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Diffuse Lung Disease |

Presence of Ground Glass Opacities on Chest Imaging Varies by Race and Correlates With Decreased Lung Function in Patients With Sarcoidosis

Kristyn Sayball, DO; Thomas Iden, MD; Aamer Syed, MD; Lester Farner, MD; Robert Groves; Walter James, MD
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Virginia Commonwealth University Medical Center, Richmond, VA


Chest. 2015;148(4_MeetingAbstracts):398A. doi:10.1378/chest.2277432
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Abstract

SESSION TITLE: Diffuse Lung Disease Posters

SESSION TYPE: Original Investigation Poster

PRESENTED ON: Wednesday, October 28, 2015 at 01:30 PM - 02:30 PM

PURPOSE: African Americans with sarcoidosis in the United States have been shown to have greater disease severity and poorer outcomes when compared to Caucasians with sarcoidosis. The presence of ground glass opacities (GGO) on computed tomography of the chest (CT) has been associated with progression to fibrosis and decline in pulmonary function testing (PFT). The aim of our study is to investigate racial differences in the presence of GGO on CT in patients with sarcoidosis and if this correlates with reduced lung function.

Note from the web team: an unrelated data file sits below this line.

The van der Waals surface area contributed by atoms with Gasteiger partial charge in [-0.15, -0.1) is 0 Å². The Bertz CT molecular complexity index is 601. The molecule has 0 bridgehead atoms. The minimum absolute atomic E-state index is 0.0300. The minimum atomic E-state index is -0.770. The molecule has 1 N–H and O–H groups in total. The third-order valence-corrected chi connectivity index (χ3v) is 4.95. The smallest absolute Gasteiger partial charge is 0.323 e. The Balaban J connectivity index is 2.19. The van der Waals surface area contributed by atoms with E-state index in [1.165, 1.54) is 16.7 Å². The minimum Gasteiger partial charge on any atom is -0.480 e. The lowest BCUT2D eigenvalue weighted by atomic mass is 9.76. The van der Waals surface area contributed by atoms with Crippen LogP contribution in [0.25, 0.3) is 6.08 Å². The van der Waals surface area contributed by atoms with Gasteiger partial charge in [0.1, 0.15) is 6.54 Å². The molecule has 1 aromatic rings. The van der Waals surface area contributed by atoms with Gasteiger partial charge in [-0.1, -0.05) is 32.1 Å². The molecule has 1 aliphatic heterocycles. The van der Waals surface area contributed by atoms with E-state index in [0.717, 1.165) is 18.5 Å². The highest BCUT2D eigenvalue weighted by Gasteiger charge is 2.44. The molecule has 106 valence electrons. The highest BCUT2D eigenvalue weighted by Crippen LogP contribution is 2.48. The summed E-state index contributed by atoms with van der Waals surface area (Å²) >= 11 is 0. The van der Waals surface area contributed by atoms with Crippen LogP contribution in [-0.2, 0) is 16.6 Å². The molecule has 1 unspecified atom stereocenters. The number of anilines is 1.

METHODS: Retrospective cohort study of patients at a tertiary care center in the Southeastern United States with biopsy-proven sarcoidosis with CT chest and PFTs within 6 months from the time of biopsy. Patient age, race, and gender were noted. Scadding stages and presence of GGO were determined independently by two board certified thoracic radiologists. Multivariate analyses using general linear equation were performed to compare the incidence of GGO between Caucasian and African American patients as well as correlation with percent predicted for forced vital capacity (FVC), forced expiratory volume in one second (FEV1), and diffusing capacity of the lung for carbon monoxide (DLCO). Alpha was set at 5%.

RESULTS: A total of 97 patients were included in the analysis; 80.4% were African American and 60.8% were female. Thirty-three percent (26 out of 78) of African Americans had GGO on chest CT, while only 5.3% (1 out of 19) of Caucasians had GGO on imaging (p=0.01). The presence of GGO, regardless of race, was associated with a significant reduction in FVC percent (73.7% vs 87.1%, p 0.02), FEV1 (72.5% vs 83.4%, p 0.03), and DLCO (62% vs 75.6%, p < 0.01).

CONCLUSIONS: Our study demonstrates a significantly higher incidence of GGO in African American patients with sarcoidosis when compared to Caucasians. The presence of GGO on CT was associated with reduced FVC, FEV1, and DLCO. This is the first study to our knowledge that describes differences in the presence of GGO on CT imaging between races.

CLINICAL IMPLICATIONS: The presence of GGO on chest CT has been associated with progression of disease. The higher incidence of GGO in African American patients with sarcoidosis and the association of this finding with a reduction in lung function suggest African Americans may be at increased risk for progression of disease compared to Caucasians. Detecting the presence of GGO on chest CT may aid clinicians in risk stratifying sarcoidosis patients.

DISCLOSURE: The following authors have nothing to disclose: Kristyn Sayball, Thomas Iden, Aamer Syed, Lester Farner, Robert Groves, Walter James

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